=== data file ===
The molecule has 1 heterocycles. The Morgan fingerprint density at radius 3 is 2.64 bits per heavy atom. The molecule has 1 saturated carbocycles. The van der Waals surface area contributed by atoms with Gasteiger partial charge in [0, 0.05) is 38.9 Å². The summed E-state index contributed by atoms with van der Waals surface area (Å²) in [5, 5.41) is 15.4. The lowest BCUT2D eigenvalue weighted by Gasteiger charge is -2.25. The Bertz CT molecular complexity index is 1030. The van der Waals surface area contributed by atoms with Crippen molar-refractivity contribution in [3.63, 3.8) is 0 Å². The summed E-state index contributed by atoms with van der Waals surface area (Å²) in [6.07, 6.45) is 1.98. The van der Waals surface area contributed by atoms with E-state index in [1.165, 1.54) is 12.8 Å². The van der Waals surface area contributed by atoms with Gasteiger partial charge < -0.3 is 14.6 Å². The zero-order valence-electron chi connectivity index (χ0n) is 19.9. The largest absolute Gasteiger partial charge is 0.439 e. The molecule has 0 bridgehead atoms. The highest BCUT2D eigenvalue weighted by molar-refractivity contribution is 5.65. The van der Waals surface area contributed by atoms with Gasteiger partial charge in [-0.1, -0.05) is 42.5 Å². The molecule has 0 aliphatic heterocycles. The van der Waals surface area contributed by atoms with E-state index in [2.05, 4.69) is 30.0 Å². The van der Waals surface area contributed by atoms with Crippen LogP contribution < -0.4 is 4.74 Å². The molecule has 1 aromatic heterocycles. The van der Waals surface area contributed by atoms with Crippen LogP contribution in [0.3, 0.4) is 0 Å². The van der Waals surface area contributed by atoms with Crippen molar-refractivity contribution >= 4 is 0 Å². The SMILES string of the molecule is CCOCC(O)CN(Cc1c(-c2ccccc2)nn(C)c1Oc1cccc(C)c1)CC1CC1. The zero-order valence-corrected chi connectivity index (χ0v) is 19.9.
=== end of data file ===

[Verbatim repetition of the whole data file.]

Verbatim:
The molecule has 1 heterocycles. The Morgan fingerprint density at radius 3 is 2.64 bits per heavy atom. The molecule has 1 saturated carbocycles. The van der Waals surface area contributed by atoms with Gasteiger partial charge in [0, 0.05) is 38.9 Å². The summed E-state index contributed by atoms with van der Waals surface area (Å²) in [5, 5.41) is 15.4. The lowest BCUT2D eigenvalue weighted by Gasteiger charge is -2.25. The Bertz CT molecular complexity index is 1030. The van der Waals surface area contributed by atoms with Crippen molar-refractivity contribution in [3.63, 3.8) is 0 Å². The summed E-state index contributed by atoms with van der Waals surface area (Å²) in [6.07, 6.45) is 1.98. The van der Waals surface area contributed by atoms with E-state index in [1.165, 1.54) is 12.8 Å². The van der Waals surface area contributed by atoms with Gasteiger partial charge < -0.3 is 14.6 Å². The zero-order valence-electron chi connectivity index (χ0n) is 19.9. The largest absolute Gasteiger partial charge is 0.439 e. The molecule has 0 bridgehead atoms. The highest BCUT2D eigenvalue weighted by molar-refractivity contribution is 5.65. The van der Waals surface area contributed by atoms with Gasteiger partial charge in [-0.1, -0.05) is 42.5 Å². The molecule has 0 aliphatic heterocycles. The van der Waals surface area contributed by atoms with E-state index in [2.05, 4.69) is 30.0 Å². The van der Waals surface area contributed by atoms with Crippen LogP contribution < -0.4 is 4.74 Å². The molecule has 1 aromatic heterocycles. The van der Waals surface area contributed by atoms with Crippen LogP contribution in [0.3, 0.4) is 0 Å². The van der Waals surface area contributed by atoms with Crippen molar-refractivity contribution >= 4 is 0 Å². The SMILES string of the molecule is CCOCC(O)CN(Cc1c(-c2ccccc2)nn(C)c1Oc1cccc(C)c1)CC1CC1. The zero-order valence-corrected chi connectivity index (χ0v) is 19.9.